Unemployment rate seems frozen
AP Economics Writer
WASHINGTON – Unemployment is stuck at high levels even though some companies are hiring. The problem, government data show, is that too few jobs are being created for the growing number of people looking for work.
Private employers added a net total of 67,000 jobs in August. But the unemployment rate rose to 9.6 percent from 9.5 percent, the Labor Department said Friday, because the number of job-seekers overwhelmed the number of openings.
The unemployment rate has exceeded 9 percent for 16 straight months and is all but sure to extend that streak into next year. If it does, it would break a record of 19 straight months above 9 percent, set from 1982-83, after a severe recession.
Nearly 15 million people are unemployed this Labor Day weekend, and the sluggish economy is putting pressure on President Barack Obama and the Democrats ahead of the November midterm elections. Obama said Friday that he intends to unveil a new package of proposals that will likely include tax cuts and spending to spark job growth.
On top of the jobs that companies created last month, both July and June’s private-sector job figures were upwardly revised. Overall, the economy lost 54,000 jobs last month as 114,000 temporary census positions ended.
The Labor Department report hardly suggests the economy is out of danger, but the figures were not as bleak as some had predicted.
Wall Street embraced the news, and stocks surged within seconds of its release. The Dow Jones industrial average closed up 127 points.
“When the bar is low, it isn’t hard to exceed it,” said Diane Swonk, an economist at Mesirow Financial. The report “alleviates the sense that the economy is falling off a cliff.”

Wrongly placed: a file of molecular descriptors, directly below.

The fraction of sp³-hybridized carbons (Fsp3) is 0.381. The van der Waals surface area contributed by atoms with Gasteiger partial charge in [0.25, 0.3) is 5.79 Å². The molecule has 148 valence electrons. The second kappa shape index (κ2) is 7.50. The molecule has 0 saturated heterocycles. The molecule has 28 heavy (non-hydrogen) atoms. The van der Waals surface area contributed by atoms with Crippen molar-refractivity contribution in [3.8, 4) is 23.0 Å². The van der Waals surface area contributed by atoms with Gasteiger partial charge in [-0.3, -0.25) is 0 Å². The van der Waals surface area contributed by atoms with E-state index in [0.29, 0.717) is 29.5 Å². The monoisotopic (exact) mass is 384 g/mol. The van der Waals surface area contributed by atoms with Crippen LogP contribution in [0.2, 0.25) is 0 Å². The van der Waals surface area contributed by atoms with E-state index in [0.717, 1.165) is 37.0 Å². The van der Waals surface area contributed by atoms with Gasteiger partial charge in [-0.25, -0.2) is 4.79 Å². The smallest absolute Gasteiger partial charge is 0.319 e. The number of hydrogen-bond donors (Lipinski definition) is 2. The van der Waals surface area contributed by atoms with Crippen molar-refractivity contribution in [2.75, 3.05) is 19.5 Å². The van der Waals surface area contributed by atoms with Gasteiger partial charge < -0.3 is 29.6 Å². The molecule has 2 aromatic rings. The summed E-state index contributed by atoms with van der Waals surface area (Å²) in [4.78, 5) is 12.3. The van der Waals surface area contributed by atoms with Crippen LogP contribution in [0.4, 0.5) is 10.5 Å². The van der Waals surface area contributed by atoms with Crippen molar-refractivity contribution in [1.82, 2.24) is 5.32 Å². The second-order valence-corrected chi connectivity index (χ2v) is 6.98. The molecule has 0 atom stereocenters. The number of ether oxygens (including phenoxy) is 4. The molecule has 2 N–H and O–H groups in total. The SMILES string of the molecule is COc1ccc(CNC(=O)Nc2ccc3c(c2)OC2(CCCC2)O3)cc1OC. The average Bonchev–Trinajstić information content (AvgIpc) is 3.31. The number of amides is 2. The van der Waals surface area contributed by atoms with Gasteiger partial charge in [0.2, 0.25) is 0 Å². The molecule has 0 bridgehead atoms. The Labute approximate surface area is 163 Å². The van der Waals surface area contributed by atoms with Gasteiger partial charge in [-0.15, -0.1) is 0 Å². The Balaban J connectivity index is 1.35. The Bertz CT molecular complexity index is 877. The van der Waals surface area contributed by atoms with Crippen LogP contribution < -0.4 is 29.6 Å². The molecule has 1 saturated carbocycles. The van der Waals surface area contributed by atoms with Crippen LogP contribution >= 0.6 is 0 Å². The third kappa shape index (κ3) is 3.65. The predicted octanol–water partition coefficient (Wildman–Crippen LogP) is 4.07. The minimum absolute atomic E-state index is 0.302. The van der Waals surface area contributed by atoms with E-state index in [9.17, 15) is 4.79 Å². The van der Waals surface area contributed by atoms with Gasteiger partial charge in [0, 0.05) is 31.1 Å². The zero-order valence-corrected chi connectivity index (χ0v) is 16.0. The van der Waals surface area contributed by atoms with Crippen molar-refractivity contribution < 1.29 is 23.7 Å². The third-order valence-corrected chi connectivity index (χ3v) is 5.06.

Even with August’s gains, job growth has weakened in recent months and isn’t enough to keep the unemployment rate from rising. Private employers have added only 78,000 jobs per month, on average, in the past three months. It would take at least 200,000 jobs a month to keep up with population growth and rehire millions of unemployed Americans.
Many economists don’t expect that pace of job growth until next year. As a result, the unemployment rate could exceed 9 percent for many more months.
There were 14.9 million unemployed Americans last month, the department said. But including people working part time who would prefer full-time work and those who have given up looking for jobs, 26.2 million people were “underemployed.” The underemployment rate rose from 16.5 percent in July to 16.7 percent in August.
The November midterm elections are already shaping up to be a referendum on Democrats’ handling of the economy. Many expect the majority party to lose many seats and possibly control of the House and Senate.
Obama called the latest employment figures positive news but acknowledged that much more job creation is needed to help restore the 8.4 million jobs lost during the downturn.
“It reflects the steps we’ve already taken to break the back of this recession,” Obama said. “But it’s not nearly good enough.”